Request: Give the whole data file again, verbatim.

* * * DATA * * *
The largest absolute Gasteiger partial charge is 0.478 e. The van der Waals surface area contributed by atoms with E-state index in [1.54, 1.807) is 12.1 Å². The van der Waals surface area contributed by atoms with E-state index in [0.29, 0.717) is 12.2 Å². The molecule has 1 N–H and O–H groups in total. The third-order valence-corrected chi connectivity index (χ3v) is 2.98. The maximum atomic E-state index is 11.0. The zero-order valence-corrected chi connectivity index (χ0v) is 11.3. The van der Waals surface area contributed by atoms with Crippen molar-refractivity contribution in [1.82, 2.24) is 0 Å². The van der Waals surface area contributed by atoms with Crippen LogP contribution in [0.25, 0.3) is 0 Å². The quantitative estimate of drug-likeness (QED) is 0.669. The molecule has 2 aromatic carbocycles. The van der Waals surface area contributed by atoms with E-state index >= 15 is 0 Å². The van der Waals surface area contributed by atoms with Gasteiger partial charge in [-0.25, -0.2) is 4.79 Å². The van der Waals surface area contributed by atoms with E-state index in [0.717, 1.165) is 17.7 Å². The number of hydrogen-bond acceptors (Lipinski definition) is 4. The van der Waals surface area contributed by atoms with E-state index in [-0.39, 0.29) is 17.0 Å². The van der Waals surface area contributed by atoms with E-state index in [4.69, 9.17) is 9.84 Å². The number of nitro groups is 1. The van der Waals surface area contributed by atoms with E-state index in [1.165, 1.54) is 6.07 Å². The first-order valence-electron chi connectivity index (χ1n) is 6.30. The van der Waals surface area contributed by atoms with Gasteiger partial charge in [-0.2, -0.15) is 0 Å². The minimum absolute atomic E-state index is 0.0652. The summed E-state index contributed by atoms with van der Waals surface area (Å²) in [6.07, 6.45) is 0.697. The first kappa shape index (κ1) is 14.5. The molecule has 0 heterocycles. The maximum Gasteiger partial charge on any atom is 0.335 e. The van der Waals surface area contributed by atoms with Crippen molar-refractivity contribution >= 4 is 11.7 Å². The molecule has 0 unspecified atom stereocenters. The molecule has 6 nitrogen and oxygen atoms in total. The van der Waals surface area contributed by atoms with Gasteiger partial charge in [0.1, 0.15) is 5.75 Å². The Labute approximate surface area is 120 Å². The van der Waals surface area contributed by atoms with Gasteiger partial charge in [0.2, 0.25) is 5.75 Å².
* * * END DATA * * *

The largest absolute Gasteiger partial charge is 0.478 e. The van der Waals surface area contributed by atoms with E-state index in [1.54, 1.807) is 12.1 Å². The van der Waals surface area contributed by atoms with E-state index in [0.29, 0.717) is 12.2 Å². The molecule has 1 N–H and O–H groups in total. The third-order valence-corrected chi connectivity index (χ3v) is 2.98. The maximum atomic E-state index is 11.0. The zero-order valence-corrected chi connectivity index (χ0v) is 11.3. The van der Waals surface area contributed by atoms with Crippen molar-refractivity contribution in [1.82, 2.24) is 0 Å². The van der Waals surface area contributed by atoms with Crippen LogP contribution in [0.25, 0.3) is 0 Å². The quantitative estimate of drug-likeness (QED) is 0.669. The molecule has 2 aromatic carbocycles. The van der Waals surface area contributed by atoms with E-state index >= 15 is 0 Å². The van der Waals surface area contributed by atoms with Gasteiger partial charge in [-0.25, -0.2) is 4.79 Å². The van der Waals surface area contributed by atoms with E-state index in [0.717, 1.165) is 17.7 Å². The number of hydrogen-bond acceptors (Lipinski definition) is 4. The van der Waals surface area contributed by atoms with E-state index in [-0.39, 0.29) is 17.0 Å². The van der Waals surface area contributed by atoms with E-state index in [4.69, 9.17) is 9.84 Å². The number of nitro groups is 1. The van der Waals surface area contributed by atoms with E-state index in [1.165, 1.54) is 6.07 Å². The first-order valence-electron chi connectivity index (χ1n) is 6.30. The van der Waals surface area contributed by atoms with Gasteiger partial charge in [-0.2, -0.15) is 0 Å². The minimum absolute atomic E-state index is 0.0652. The summed E-state index contributed by atoms with van der Waals surface area (Å²) in [6.07, 6.45) is 0.697. The first kappa shape index (κ1) is 14.5. The molecule has 0 heterocycles. The maximum Gasteiger partial charge on any atom is 0.335 e. The van der Waals surface area contributed by atoms with Crippen molar-refractivity contribution >= 4 is 11.7 Å². The molecule has 0 unspecified atom stereocenters. The molecule has 6 nitrogen and oxygen atoms in total. The van der Waals surface area contributed by atoms with Gasteiger partial charge in [0.1, 0.15) is 5.75 Å². The Labute approximate surface area is 120 Å². The van der Waals surface area contributed by atoms with Gasteiger partial charge in [0.2, 0.25) is 5.75 Å².